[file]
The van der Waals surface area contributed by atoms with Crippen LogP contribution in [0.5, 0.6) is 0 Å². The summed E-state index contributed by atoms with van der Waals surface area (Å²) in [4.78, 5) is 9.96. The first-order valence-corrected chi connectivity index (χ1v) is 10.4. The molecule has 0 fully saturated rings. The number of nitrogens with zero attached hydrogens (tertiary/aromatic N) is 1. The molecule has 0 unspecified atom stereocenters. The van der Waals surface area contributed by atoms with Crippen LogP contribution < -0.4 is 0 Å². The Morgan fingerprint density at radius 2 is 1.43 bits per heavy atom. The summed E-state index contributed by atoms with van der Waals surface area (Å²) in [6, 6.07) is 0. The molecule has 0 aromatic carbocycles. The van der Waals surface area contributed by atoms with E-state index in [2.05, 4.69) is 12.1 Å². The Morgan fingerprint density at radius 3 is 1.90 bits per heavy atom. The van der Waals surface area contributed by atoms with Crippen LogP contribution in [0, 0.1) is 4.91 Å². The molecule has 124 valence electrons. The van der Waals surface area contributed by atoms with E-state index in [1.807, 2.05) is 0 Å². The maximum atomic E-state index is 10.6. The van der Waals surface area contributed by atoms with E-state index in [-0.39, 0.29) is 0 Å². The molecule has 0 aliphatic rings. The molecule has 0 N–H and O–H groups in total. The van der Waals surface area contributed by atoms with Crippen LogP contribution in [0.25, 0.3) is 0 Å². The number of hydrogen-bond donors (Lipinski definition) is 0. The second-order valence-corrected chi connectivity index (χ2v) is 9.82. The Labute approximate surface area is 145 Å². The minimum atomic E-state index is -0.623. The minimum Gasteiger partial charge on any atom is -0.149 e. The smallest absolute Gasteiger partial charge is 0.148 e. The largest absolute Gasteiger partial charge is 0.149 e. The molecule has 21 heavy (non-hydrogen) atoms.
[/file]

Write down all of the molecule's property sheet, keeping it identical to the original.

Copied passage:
The van der Waals surface area contributed by atoms with Crippen LogP contribution in [0.5, 0.6) is 0 Å². The summed E-state index contributed by atoms with van der Waals surface area (Å²) in [4.78, 5) is 9.96. The first-order valence-corrected chi connectivity index (χ1v) is 10.4. The molecule has 0 fully saturated rings. The number of nitrogens with zero attached hydrogens (tertiary/aromatic N) is 1. The molecule has 0 unspecified atom stereocenters. The van der Waals surface area contributed by atoms with Crippen LogP contribution < -0.4 is 0 Å². The Morgan fingerprint density at radius 2 is 1.43 bits per heavy atom. The summed E-state index contributed by atoms with van der Waals surface area (Å²) in [6, 6.07) is 0. The molecule has 0 aromatic carbocycles. The van der Waals surface area contributed by atoms with E-state index in [2.05, 4.69) is 12.1 Å². The Morgan fingerprint density at radius 3 is 1.90 bits per heavy atom. The van der Waals surface area contributed by atoms with Crippen LogP contribution in [0, 0.1) is 4.91 Å². The molecule has 124 valence electrons. The van der Waals surface area contributed by atoms with E-state index in [1.807, 2.05) is 0 Å². The maximum atomic E-state index is 10.6. The van der Waals surface area contributed by atoms with E-state index in [-0.39, 0.29) is 0 Å². The molecule has 0 aliphatic rings. The molecule has 0 N–H and O–H groups in total. The van der Waals surface area contributed by atoms with Crippen LogP contribution in [0.25, 0.3) is 0 Å². The number of hydrogen-bond donors (Lipinski definition) is 0. The second-order valence-corrected chi connectivity index (χ2v) is 9.82. The Labute approximate surface area is 145 Å². The minimum atomic E-state index is -0.623. The minimum Gasteiger partial charge on any atom is -0.149 e. The smallest absolute Gasteiger partial charge is 0.148 e. The largest absolute Gasteiger partial charge is 0.149 e. The molecule has 21 heavy (non-hydrogen) atoms.